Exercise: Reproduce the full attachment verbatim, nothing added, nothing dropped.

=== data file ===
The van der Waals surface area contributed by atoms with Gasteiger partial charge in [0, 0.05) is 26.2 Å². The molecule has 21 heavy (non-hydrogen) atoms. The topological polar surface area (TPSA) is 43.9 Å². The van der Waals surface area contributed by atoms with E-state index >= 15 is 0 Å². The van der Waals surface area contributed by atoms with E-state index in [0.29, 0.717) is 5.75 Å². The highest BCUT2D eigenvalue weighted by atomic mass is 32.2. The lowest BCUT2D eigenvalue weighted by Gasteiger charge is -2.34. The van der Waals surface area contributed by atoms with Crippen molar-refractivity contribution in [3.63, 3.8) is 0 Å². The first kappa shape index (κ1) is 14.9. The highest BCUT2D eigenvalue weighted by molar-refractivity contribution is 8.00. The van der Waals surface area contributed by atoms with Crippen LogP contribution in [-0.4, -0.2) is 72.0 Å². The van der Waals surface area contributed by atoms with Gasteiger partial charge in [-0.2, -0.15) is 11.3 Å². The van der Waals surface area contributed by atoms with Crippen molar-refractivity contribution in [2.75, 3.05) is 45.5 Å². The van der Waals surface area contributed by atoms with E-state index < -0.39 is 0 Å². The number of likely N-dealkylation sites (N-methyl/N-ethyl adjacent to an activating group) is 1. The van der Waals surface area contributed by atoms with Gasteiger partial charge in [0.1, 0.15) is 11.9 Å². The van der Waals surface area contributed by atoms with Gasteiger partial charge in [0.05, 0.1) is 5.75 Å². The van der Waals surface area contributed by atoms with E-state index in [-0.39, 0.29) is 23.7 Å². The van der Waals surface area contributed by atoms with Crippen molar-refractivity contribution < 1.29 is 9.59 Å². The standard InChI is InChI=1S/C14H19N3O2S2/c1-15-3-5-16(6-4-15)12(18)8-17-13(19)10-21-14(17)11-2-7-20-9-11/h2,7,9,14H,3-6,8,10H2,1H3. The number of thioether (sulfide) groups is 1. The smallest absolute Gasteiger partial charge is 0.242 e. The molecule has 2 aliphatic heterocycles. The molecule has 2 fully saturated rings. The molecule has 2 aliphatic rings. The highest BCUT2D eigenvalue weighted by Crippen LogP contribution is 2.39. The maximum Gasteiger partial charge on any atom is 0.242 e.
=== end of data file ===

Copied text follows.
The van der Waals surface area contributed by atoms with Gasteiger partial charge in [0, 0.05) is 26.2 Å². The molecule has 21 heavy (non-hydrogen) atoms. The topological polar surface area (TPSA) is 43.9 Å². The van der Waals surface area contributed by atoms with E-state index >= 15 is 0 Å². The van der Waals surface area contributed by atoms with E-state index in [0.29, 0.717) is 5.75 Å². The highest BCUT2D eigenvalue weighted by atomic mass is 32.2. The lowest BCUT2D eigenvalue weighted by Gasteiger charge is -2.34. The van der Waals surface area contributed by atoms with Crippen molar-refractivity contribution in [3.63, 3.8) is 0 Å². The first kappa shape index (κ1) is 14.9. The highest BCUT2D eigenvalue weighted by molar-refractivity contribution is 8.00. The van der Waals surface area contributed by atoms with Crippen LogP contribution in [-0.4, -0.2) is 72.0 Å². The van der Waals surface area contributed by atoms with Gasteiger partial charge in [-0.2, -0.15) is 11.3 Å². The van der Waals surface area contributed by atoms with Crippen molar-refractivity contribution in [2.75, 3.05) is 45.5 Å². The van der Waals surface area contributed by atoms with E-state index < -0.39 is 0 Å². The number of likely N-dealkylation sites (N-methyl/N-ethyl adjacent to an activating group) is 1. The van der Waals surface area contributed by atoms with Gasteiger partial charge in [0.1, 0.15) is 11.9 Å². The van der Waals surface area contributed by atoms with Gasteiger partial charge in [0.05, 0.1) is 5.75 Å². The van der Waals surface area contributed by atoms with E-state index in [-0.39, 0.29) is 23.7 Å². The van der Waals surface area contributed by atoms with Crippen molar-refractivity contribution < 1.29 is 9.59 Å². The standard InChI is InChI=1S/C14H19N3O2S2/c1-15-3-5-16(6-4-15)12(18)8-17-13(19)10-21-14(17)11-2-7-20-9-11/h2,7,9,14H,3-6,8,10H2,1H3. The number of thioether (sulfide) groups is 1. The smallest absolute Gasteiger partial charge is 0.242 e. The molecule has 2 aliphatic heterocycles. The molecule has 2 fully saturated rings. The molecule has 2 aliphatic rings. The highest BCUT2D eigenvalue weighted by Crippen LogP contribution is 2.39. The maximum Gasteiger partial charge on any atom is 0.242 e.